Everything You Need to Know About Gateway DrugsAlyssa
Many addicts start out using a drug that they believe to be harmless, but often this bad habit can build into a much more troubling concern.
A few puffs here and there with your buddies could later lead to a crippling addiction and eventually hitting rock bottom. If you think that this couldn’t possibly happen to you, just remember that many addicts have thought the same thing. Unfortunately, because our South Florida detox center sees this happen all of the time, we’re sharing everything you need to know about gateway drugs so you can be prepared.
What Are Gateway Drugs?
Despite what many believe, gateway drugs are real. The definition of a gateway drug is a substance whose use is thought to lead to the use and abuse of more dangerous drugs and possibly the development of an addiction. Gateway drugs are typically thought to be less harmful drugs, but the dangers of gateway drugs lie in the possibility that users will begin to seek out harder drugs such as cocaine or heroin.
For some people, gateway drugs may never lead to a problem, but for others, the dangers of gateway drugs cannot be understated and the use of these drugs can open up a can of worms.
Common Gateway Drug Examples
These drugs can vary and people can have different opinions about what qualifies as a gateway drug. For our purposes, we are sticking to some of the most commonly agreed upon examples of gateway drugs including:
- Prescription Pain Pills
While some people argue against these claims, other research supports these connections. One study found that adults who used delta 8 THC were more likely to develop an alcohol use disorder within three years compared to those who did not use marijuana.1
It’s also believed that alcohol is a gateway drug, as well. Another study found that students who drank alcohol regularly were more likely to abuse both licit and illicit drugs than their peers who did not drink.2 There have also been numerous connections made between prescription pain pills and heroin.
Data from one study shows that as many 86% of heroin users surveyed had abused prescription pain medicine before starting the use of heroin.3 Nicotine has also been widely reprimanded for being a gateway drug. One study found that 90% of cocaine users between the ages of 18 and 34 had smoked cigarettes before turning to cocaine.4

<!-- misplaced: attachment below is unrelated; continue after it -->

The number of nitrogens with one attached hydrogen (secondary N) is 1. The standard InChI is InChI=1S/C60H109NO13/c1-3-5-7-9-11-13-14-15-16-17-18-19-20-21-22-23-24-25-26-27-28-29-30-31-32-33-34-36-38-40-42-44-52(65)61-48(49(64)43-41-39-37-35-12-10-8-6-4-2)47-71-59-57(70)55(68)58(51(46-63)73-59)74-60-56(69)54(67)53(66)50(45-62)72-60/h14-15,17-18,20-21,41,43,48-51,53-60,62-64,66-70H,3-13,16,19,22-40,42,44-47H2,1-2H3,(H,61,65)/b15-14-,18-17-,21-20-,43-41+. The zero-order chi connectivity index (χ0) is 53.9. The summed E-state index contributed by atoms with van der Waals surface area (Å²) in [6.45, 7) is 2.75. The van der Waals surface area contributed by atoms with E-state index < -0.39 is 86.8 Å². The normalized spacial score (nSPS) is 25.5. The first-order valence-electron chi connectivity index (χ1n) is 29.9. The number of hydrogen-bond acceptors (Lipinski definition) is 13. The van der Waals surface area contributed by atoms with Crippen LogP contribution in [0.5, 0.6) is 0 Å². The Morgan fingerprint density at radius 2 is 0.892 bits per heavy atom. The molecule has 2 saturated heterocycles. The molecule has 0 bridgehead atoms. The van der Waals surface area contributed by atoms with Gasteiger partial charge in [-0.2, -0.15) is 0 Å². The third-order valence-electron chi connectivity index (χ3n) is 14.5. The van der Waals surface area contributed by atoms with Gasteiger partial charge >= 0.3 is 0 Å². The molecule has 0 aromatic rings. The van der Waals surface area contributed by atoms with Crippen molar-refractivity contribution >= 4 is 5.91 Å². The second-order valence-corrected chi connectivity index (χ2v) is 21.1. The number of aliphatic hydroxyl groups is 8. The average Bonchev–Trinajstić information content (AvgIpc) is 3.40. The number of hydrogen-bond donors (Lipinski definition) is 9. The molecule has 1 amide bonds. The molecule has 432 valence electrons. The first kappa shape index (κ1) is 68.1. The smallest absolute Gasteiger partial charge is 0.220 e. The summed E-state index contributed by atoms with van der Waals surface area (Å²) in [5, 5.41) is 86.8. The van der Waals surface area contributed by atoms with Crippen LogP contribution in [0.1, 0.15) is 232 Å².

Whether these connections were the cause of the initial gateway drug or simply a reflection of the person is also up for debate. Gateway drugs may not lead to more issues for everyone, but the possibility is always there.
Why Are Gateway Drugs Dangerous?
Gateway drugs are dangerous because they’re seemingly less harmful substances that often contribute to more harmful forms of substance abuse with higher potentials for addiction. As our statistics on gateway drugs displayed, drugs like alcohol, marijuana, nicotine, and prescription medications tend to progress into more serious forms of drug use, encouraging the individual to use substances that will produce more intense highs or side effects.
For instance, many people with heroin addictions originally started by abusing opioid medications. Eventually, the medication wasn’t enough to satisfy their desire to get high, so they turned to a cheaper and stronger drug like heroin.
Call Our Gateway Drug Rehab Today
Do not wait for your pill-popping habits to turn into the need for heroin addiction treatment. Addiction is a disease and some people are more susceptible to it than others.
Life events may also change how at risk someone is for developing a substance abuse problem. A traumatic event could lead someone to a tipping point where occasional recreational drug use turns into dependence. At this point, our dual diagnosis treatment in Palm Beach is necessary to address both issues.
Whether you or someone you love struggles with an addiction to one of these gateway drugs, do not wait for the problem to get worse to finally get professional help. Our Palm Beach addiction center offers various levels of care for substance abuse treatment to help people who struggle with both substance abuse disorders and mental health problems.
Call Behavioral Health of the Palm Beaches today at 561-220-3981 to learn how to get started.
- National Institute on Drug Abuse – Is marijuana a gateway drug?
- NCBI – Alcohol as a gateway drug: a study of US 12th graders.
- National Institute on Drug Abuse – Prescription opioid use is a risk factor for heroin use
- National Institute on Health – Why Nicotine is a Gateway Drug